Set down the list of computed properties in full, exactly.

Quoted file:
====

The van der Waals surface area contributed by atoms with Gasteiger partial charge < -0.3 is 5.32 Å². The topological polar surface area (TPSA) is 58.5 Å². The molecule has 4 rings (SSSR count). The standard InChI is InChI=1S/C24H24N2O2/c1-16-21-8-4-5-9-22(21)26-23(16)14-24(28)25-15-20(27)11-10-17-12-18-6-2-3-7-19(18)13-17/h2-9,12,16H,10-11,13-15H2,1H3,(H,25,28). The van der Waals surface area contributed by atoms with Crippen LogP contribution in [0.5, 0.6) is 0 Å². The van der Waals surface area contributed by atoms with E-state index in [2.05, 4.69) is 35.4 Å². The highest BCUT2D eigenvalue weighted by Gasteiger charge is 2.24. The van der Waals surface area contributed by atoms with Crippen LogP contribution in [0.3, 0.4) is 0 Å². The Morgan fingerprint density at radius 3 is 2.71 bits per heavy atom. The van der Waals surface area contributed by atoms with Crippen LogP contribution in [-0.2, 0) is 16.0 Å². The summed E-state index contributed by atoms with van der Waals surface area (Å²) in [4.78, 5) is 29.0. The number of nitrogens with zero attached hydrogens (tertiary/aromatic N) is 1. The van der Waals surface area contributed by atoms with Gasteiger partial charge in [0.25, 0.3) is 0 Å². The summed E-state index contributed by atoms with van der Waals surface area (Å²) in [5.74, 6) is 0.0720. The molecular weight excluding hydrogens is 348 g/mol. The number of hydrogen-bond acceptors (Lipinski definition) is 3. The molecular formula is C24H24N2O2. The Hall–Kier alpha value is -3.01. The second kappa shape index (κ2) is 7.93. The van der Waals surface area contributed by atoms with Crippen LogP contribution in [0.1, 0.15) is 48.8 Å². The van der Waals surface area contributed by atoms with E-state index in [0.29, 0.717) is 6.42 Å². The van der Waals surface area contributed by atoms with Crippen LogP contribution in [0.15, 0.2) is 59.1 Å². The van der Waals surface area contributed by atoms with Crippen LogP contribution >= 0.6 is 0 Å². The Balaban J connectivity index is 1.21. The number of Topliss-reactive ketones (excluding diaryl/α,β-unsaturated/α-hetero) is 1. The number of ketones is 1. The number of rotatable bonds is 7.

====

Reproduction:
The van der Waals surface area contributed by atoms with Gasteiger partial charge < -0.3 is 5.32 Å². The topological polar surface area (TPSA) is 58.5 Å². The molecule has 4 rings (SSSR count). The standard InChI is InChI=1S/C24H24N2O2/c1-16-21-8-4-5-9-22(21)26-23(16)14-24(28)25-15-20(27)11-10-17-12-18-6-2-3-7-19(18)13-17/h2-9,12,16H,10-11,13-15H2,1H3,(H,25,28). The van der Waals surface area contributed by atoms with Crippen LogP contribution in [0.5, 0.6) is 0 Å². The van der Waals surface area contributed by atoms with E-state index in [2.05, 4.69) is 35.4 Å². The highest BCUT2D eigenvalue weighted by Gasteiger charge is 2.24. The van der Waals surface area contributed by atoms with Crippen LogP contribution in [0.3, 0.4) is 0 Å². The Morgan fingerprint density at radius 3 is 2.71 bits per heavy atom. The van der Waals surface area contributed by atoms with Crippen LogP contribution in [-0.2, 0) is 16.0 Å². The summed E-state index contributed by atoms with van der Waals surface area (Å²) in [4.78, 5) is 29.0. The number of nitrogens with zero attached hydrogens (tertiary/aromatic N) is 1. The van der Waals surface area contributed by atoms with Gasteiger partial charge in [0.25, 0.3) is 0 Å². The summed E-state index contributed by atoms with van der Waals surface area (Å²) in [5.74, 6) is 0.0720. The molecular weight excluding hydrogens is 348 g/mol. The number of hydrogen-bond acceptors (Lipinski definition) is 3. The molecular formula is C24H24N2O2. The Hall–Kier alpha value is -3.01. The second kappa shape index (κ2) is 7.93. The van der Waals surface area contributed by atoms with Crippen LogP contribution in [0.1, 0.15) is 48.8 Å². The van der Waals surface area contributed by atoms with E-state index in [0.29, 0.717) is 6.42 Å². The van der Waals surface area contributed by atoms with Crippen LogP contribution in [0.15, 0.2) is 59.1 Å². The van der Waals surface area contributed by atoms with Crippen LogP contribution >= 0.6 is 0 Å². The Balaban J connectivity index is 1.21. The number of Topliss-reactive ketones (excluding diaryl/α,β-unsaturated/α-hetero) is 1. The number of ketones is 1. The number of rotatable bonds is 7.